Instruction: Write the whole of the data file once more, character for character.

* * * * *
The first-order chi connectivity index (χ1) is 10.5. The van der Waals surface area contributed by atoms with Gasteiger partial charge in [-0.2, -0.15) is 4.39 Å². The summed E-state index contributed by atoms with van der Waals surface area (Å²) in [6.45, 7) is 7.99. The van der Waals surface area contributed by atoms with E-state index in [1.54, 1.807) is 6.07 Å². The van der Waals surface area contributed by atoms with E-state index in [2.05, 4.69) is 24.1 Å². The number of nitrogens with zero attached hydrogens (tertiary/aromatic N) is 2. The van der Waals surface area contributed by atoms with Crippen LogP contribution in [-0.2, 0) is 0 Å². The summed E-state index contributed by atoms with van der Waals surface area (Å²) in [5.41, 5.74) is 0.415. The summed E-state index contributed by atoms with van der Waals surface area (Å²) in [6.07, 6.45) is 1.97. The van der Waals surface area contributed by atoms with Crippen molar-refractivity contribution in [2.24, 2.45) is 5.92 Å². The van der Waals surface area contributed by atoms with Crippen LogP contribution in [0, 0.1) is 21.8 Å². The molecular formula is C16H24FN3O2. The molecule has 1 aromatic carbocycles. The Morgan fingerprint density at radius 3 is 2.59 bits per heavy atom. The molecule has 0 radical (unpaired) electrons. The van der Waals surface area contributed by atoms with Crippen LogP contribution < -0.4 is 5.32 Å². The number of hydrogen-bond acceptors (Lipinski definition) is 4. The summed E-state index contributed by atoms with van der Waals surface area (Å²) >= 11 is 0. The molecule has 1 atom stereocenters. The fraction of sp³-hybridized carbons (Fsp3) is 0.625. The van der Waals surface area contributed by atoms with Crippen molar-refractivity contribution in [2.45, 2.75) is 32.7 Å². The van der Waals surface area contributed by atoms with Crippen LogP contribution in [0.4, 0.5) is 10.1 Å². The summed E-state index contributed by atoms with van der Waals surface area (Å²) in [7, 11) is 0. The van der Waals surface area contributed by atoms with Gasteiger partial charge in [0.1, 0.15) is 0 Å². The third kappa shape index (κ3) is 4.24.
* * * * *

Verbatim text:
The first-order chi connectivity index (χ1) is 10.5. The van der Waals surface area contributed by atoms with Gasteiger partial charge in [-0.2, -0.15) is 4.39 Å². The summed E-state index contributed by atoms with van der Waals surface area (Å²) in [6.45, 7) is 7.99. The van der Waals surface area contributed by atoms with E-state index in [1.54, 1.807) is 6.07 Å². The van der Waals surface area contributed by atoms with E-state index in [2.05, 4.69) is 24.1 Å². The number of nitrogens with zero attached hydrogens (tertiary/aromatic N) is 2. The van der Waals surface area contributed by atoms with Crippen LogP contribution in [-0.2, 0) is 0 Å². The summed E-state index contributed by atoms with van der Waals surface area (Å²) in [5.41, 5.74) is 0.415. The summed E-state index contributed by atoms with van der Waals surface area (Å²) in [6.07, 6.45) is 1.97. The van der Waals surface area contributed by atoms with Crippen molar-refractivity contribution in [2.24, 2.45) is 5.92 Å². The van der Waals surface area contributed by atoms with Crippen LogP contribution in [0, 0.1) is 21.8 Å². The molecular formula is C16H24FN3O2. The molecule has 1 aromatic carbocycles. The Morgan fingerprint density at radius 3 is 2.59 bits per heavy atom. The molecule has 0 radical (unpaired) electrons. The van der Waals surface area contributed by atoms with Crippen LogP contribution < -0.4 is 5.32 Å². The number of hydrogen-bond acceptors (Lipinski definition) is 4. The summed E-state index contributed by atoms with van der Waals surface area (Å²) >= 11 is 0. The molecule has 1 atom stereocenters. The fraction of sp³-hybridized carbons (Fsp3) is 0.625. The van der Waals surface area contributed by atoms with Crippen molar-refractivity contribution in [2.45, 2.75) is 32.7 Å². The van der Waals surface area contributed by atoms with Crippen LogP contribution in [0.4, 0.5) is 10.1 Å². The summed E-state index contributed by atoms with van der Waals surface area (Å²) in [7, 11) is 0. The van der Waals surface area contributed by atoms with Gasteiger partial charge in [0.1, 0.15) is 0 Å². The third kappa shape index (κ3) is 4.24.